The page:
Consultation on whether Stansted should be subject to economic regulation or be fully de-regulated from 2014 is launched today by the Civil Aviation Authority.

But the regulator says “it is minded” that the Essex airport, which is in the process of being sold by Heathrow Holdings – the former BAA – should not be fully de-regulated at this time.

The Stansted ‘minded to’ summary has been brought forward in order to clarify the CAA’s views on the airport’s regulatory regime for bidders currently involved in the airport’s sale.

In terms of services to low cost and charter carriers, the airport has a level of market power that may be substantial and it is likely to be become substantial between 2014 and 2019 as airport capacity constraints continue to tighten in the London region, the authority said.

Publishing the consultation, it said: “The CAA has provisionally concluded that it would be better to remedy possible abuse of Stansted’s market power both with economic regulation and also general competition law.

“The CAA has also provisionally concluded that the benefits to consumers of continuing economic regulation at the airport are likely to outweigh the possible adverse impacts of regulation on the airport.”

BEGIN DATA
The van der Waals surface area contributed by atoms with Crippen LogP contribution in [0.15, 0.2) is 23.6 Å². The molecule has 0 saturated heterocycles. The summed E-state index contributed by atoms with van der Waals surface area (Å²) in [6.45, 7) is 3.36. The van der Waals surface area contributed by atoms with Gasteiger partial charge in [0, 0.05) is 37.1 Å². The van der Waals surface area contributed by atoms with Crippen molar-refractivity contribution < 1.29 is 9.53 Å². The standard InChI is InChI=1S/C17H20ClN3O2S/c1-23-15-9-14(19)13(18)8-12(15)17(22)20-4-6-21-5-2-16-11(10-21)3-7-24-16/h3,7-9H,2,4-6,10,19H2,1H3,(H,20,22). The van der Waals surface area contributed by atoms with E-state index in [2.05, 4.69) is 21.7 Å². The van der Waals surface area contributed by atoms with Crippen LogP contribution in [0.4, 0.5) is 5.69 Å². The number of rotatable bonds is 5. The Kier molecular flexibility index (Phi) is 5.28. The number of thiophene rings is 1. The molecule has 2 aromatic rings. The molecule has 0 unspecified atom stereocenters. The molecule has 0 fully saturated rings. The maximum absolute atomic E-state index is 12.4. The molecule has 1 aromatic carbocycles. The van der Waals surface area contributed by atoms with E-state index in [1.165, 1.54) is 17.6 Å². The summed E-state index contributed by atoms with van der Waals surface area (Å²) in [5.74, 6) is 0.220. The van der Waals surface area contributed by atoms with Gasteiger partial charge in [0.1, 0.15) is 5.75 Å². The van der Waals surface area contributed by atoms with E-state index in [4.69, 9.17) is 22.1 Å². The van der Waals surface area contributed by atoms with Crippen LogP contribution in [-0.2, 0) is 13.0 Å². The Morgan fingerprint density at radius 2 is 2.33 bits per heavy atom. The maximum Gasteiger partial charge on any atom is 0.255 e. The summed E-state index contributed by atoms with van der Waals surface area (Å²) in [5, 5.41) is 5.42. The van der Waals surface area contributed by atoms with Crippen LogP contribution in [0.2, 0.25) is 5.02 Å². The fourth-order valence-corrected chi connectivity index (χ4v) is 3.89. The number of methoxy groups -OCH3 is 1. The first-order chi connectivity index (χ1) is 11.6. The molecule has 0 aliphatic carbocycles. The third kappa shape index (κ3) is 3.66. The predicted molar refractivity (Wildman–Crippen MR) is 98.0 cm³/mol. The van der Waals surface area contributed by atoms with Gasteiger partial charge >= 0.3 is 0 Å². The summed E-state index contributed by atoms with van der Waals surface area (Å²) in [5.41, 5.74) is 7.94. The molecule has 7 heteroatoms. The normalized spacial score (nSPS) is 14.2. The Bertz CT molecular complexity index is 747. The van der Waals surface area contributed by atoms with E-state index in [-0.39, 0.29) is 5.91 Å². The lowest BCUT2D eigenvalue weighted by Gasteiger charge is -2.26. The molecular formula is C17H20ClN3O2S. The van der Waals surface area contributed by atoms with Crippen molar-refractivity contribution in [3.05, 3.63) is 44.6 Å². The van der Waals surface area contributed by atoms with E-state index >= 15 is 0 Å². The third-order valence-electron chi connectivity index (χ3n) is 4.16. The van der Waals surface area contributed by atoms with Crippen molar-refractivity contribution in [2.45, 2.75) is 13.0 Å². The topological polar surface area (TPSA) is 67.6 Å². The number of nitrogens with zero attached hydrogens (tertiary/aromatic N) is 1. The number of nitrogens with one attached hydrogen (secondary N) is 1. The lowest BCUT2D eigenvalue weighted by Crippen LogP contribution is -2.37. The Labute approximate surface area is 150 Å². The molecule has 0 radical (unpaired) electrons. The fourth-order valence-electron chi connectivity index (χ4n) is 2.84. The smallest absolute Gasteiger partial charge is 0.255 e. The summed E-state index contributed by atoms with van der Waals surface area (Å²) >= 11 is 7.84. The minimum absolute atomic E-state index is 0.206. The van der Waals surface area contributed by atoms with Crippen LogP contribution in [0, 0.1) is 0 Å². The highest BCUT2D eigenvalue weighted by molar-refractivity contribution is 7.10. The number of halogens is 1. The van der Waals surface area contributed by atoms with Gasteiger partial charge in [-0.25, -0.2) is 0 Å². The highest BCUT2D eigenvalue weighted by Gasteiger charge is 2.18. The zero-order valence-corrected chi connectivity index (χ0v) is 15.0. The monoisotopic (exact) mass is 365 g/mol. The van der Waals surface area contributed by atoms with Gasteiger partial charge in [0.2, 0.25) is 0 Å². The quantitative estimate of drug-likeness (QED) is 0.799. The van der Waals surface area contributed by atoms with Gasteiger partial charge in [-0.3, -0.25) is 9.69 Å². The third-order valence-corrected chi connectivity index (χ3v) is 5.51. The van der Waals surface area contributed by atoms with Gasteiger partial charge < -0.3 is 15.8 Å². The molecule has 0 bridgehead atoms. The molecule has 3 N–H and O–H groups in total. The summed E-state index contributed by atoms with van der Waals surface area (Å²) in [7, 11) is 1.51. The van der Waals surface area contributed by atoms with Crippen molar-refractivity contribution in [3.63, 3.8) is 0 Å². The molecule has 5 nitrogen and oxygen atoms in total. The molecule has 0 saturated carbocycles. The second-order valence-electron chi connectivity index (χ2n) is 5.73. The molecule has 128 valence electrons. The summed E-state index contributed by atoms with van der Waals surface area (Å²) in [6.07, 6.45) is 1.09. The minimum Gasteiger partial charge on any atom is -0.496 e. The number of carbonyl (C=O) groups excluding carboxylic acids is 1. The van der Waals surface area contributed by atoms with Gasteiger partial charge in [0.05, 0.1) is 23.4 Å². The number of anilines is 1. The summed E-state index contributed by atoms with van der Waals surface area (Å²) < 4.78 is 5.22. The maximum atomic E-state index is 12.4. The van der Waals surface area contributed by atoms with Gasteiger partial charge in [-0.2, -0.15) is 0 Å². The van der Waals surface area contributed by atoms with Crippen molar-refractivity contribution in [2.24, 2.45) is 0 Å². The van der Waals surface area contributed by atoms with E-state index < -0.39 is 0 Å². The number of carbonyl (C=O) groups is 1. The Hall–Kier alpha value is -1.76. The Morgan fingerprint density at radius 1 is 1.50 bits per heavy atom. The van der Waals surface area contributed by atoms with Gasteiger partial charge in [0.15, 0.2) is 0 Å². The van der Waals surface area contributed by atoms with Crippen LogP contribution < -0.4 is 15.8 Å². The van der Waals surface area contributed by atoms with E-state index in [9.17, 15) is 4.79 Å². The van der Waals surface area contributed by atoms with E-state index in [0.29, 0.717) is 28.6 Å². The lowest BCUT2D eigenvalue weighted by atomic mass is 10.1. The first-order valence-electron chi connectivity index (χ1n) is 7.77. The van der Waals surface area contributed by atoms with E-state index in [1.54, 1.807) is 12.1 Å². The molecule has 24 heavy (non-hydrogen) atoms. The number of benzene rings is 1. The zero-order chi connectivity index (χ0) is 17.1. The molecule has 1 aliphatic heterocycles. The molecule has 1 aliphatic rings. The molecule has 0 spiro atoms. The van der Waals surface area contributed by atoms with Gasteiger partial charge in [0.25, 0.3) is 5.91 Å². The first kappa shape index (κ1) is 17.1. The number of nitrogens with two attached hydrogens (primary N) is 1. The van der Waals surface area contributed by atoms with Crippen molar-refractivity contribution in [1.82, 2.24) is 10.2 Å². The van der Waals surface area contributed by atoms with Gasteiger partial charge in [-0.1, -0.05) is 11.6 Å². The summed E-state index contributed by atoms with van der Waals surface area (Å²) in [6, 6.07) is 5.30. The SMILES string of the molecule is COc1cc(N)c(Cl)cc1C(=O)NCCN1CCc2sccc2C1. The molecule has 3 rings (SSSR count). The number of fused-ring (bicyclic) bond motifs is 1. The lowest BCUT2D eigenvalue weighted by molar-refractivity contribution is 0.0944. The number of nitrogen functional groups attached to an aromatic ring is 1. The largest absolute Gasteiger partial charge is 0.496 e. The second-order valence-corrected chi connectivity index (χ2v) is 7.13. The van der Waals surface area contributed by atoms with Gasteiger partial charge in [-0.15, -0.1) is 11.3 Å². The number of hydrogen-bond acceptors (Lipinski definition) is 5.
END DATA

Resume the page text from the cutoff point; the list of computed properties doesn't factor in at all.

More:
Director of regulatory policy Iain Osborne said: “Our core focus is protecting consumers and improving their experience.

“The evidence tends to suggest we cannot be confident competition alone will deliver this. However, this does not mean we would necessarily continue with traditional price controls – we would consult on that next year.

“Whilst we have provisionally found Stansted should be subject to continuing regulation to protect consumers, that view will now be consulted on, and we look forward to engaging with our stakeholders closely throughout the process especially on their views on the most proportionate form of regulation to reflect the circumstances at Stansted.”

The assessment comes about because of new powers granted to the CAA as part of the Civil Aviation Act 2012 which gives the regulator the power to be far more flexible in its approach to economic regulation.

Instead of the current situation whereby an airport judged to have market power must face a price control, in future the CAA will be able to grant airports economic licences with varying conditions to ensure consumers are protected.

The Act also gives the CAA a duty to put consumers first when designing its economic regulation.

Similar consultations relating to Heathrow and Gatwick will be published in April 2013. The CAA’s final decisions on market power at each airport will be made later next year.